I was invited this past week to visit a nursery class set in a state maintained school in the home counties. The nursery teacher told me she uses ‘the theory of loose parts’ as a stimulus for children’s learning alongside the EYFS curriculum. She wanted to bounce some ideas and share her nursery practice.

What are loose parts?

The term ‘loose parts’ came into use in 1971, after an architect, Simon Nicholson, published a paper called ‘The Theory of Loose Parts’. Nicholson described loose parts as ‘variables’ and provided examples such as materials, shapes, physical phenomena,  sounds, music, motion, cooking and words, amongst other phenomenon. With all these things all children love to play, experiment, discover and invent and have fun. Loose parts, it is argued, create richer environments for children to play, giving them the resources they need to extend their play. The point is that loose parts aren’t prescriptive and offer limitless possibilities.

Using loose parts in nursery learning

We discussed how loose parts were being used in this nursery. In the first photo you can see wooden cotton reels, Lego, wooden boards, all laid out in clear boxes that children can easily access. Here is an invitation to explore, create, engage and repeat your initiated learning. Open ended resources, it was explained,  are used across the curriculum and fully support the characteristics of effective learning: playing and exploring, active learning, and creating and thinking critically. The next photo uses natural found items to create a communication friendly story space. A story is given props and a context is created for speaking and listening and for loving books.

It was explained that children could match numbers to numerals, compare objects, develop number problems, while these and other resources were commonly transfered by the children to other areas of learning, like the water tray, in order to develop and eventually consolidate learning. The nursery teacher has purposely developed learning areas using neutral colours, replacing plastic with wooden resources and bringing in logs and other natural materials to enhance provision. She described the outcomes for learning as positive, her responses mirroring many of the research outcomes from loose parts theory mentioned below.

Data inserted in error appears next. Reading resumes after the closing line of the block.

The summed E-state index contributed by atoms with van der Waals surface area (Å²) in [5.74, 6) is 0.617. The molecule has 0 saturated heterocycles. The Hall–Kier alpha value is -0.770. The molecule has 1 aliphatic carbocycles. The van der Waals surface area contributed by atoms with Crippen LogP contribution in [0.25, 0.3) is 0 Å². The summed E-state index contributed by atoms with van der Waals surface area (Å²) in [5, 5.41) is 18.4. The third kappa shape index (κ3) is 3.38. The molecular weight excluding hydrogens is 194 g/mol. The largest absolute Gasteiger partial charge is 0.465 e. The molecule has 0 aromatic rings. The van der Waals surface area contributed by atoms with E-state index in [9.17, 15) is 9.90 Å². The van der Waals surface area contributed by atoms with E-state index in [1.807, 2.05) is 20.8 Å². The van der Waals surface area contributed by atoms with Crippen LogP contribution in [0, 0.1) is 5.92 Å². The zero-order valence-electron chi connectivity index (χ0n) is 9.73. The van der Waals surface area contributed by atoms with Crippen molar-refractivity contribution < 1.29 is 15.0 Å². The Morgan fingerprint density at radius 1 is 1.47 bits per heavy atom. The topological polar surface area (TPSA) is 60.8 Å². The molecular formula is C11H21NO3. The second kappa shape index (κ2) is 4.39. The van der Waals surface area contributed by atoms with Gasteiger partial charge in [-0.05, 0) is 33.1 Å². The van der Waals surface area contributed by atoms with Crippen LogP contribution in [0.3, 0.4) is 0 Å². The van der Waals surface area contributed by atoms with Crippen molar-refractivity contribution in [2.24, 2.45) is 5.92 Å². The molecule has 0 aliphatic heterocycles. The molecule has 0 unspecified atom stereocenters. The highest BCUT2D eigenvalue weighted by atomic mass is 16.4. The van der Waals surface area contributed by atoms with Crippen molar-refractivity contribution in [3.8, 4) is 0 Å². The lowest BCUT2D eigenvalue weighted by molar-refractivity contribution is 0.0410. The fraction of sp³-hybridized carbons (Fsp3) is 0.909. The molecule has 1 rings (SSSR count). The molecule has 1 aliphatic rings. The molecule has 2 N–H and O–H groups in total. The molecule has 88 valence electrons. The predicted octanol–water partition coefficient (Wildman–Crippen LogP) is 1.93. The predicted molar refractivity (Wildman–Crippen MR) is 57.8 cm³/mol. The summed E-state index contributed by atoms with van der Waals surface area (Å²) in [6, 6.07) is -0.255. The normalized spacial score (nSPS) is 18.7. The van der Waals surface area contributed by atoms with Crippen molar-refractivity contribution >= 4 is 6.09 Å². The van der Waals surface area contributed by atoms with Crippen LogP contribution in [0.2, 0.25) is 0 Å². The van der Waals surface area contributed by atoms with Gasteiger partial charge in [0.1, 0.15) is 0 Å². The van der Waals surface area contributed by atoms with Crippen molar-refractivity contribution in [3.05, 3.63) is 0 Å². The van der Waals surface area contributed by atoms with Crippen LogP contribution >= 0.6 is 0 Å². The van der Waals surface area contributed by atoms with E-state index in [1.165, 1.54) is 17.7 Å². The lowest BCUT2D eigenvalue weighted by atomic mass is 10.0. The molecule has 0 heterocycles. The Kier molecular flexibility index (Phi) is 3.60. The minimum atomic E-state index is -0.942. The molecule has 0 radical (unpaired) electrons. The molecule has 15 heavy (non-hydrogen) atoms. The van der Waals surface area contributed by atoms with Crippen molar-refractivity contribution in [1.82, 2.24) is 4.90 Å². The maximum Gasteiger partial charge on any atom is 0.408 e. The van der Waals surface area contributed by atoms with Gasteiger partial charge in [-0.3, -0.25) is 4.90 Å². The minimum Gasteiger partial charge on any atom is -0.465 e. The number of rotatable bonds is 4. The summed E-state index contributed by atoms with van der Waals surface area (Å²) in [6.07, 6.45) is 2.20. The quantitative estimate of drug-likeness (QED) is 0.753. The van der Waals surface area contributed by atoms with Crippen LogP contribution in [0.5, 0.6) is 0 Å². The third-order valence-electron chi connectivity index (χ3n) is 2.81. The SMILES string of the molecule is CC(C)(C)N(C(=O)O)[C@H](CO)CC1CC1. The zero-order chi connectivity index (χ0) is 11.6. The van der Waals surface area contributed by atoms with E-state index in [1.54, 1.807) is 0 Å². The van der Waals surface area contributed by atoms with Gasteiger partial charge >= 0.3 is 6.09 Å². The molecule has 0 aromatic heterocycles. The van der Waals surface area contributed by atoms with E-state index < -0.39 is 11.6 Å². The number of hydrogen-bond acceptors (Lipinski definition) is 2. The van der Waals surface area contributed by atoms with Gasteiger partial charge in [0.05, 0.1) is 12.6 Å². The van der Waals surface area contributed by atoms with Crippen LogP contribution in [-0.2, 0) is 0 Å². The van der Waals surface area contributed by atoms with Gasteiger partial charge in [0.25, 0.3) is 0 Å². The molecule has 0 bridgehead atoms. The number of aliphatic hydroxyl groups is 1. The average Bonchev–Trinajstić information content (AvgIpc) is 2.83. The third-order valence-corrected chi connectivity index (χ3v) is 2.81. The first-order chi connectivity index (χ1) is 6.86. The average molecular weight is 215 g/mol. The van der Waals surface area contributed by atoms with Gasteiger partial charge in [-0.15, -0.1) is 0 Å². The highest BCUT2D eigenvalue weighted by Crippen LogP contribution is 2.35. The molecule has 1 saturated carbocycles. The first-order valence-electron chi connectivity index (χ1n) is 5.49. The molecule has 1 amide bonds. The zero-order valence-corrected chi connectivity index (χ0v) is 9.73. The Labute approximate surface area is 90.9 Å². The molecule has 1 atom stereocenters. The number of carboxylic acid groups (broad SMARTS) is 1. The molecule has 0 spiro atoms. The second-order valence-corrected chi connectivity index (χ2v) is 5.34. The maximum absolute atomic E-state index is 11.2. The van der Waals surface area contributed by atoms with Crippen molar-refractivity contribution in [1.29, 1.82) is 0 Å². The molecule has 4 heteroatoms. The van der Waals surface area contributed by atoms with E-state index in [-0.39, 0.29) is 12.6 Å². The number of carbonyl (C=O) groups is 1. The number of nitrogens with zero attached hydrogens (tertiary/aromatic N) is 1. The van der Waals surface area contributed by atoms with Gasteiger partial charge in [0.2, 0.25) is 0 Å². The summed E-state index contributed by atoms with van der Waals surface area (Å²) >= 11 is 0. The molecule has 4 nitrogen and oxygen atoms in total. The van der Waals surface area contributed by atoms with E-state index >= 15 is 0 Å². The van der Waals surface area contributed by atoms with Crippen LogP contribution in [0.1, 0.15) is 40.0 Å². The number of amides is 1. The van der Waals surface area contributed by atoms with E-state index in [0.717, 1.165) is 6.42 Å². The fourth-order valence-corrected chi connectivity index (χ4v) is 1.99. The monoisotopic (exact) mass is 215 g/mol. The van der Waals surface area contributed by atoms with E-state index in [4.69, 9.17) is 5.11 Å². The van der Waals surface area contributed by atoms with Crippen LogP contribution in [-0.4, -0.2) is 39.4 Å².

Some benefits of loose parts in learning

Loose parts in learning has gathered momentum in early education especially, and there is a growing body of research evidence which all agree the benefits of loose parts include:

  • Increased levels of creative and imaginative play
  • Children play co-operatively and socialise more
  • Children are physically more active
  • Curriculum outcomes occur through informal play with loose parts (Wagland, 2015)
  • Loose parts facilitate communication and negotiation skills when added to an outdoor space (Maxwell, Mitchell and Evans, 2008).

‘When children interact with loose parts, they enter a world of “what if” that promotes the type of thinking that leads to problem solving and theoretical reasoning. Loose parts enhance children’s ability to think imaginatively and see solutions, and they bring a sense of adventure and excitement to children’s play’ (Daly and Beloglovsky, 2015).

Thank you for sharing your practice. We all have much to learn as practitioners from putting loose parts into the early years classroom.



Daly, L. and Beloglovsky, M. (2015) Loose Parts: Inspiring Play in Young Children. Redleaf Press: St Paul p.x.

Maxwell, L. E., Mitchell, M. R. and Evans, G. W. (2008) Effects of play equipment and loose parts on preschool children’s outdoor play behavior: An observational study and design intervention. Children, Youth and Environments, 18 (2), 36-63.

Nicholson, S. (1971) How Not To Cheat Children: The Theory of Loose Parts. Landscape Architecture, v62, pp. 30-35.

Wagland, G. (2015) Reflection of S.T.E.M. activities using resources from the mobile junk and nature playground. http://bit.ly/reflectionSTEM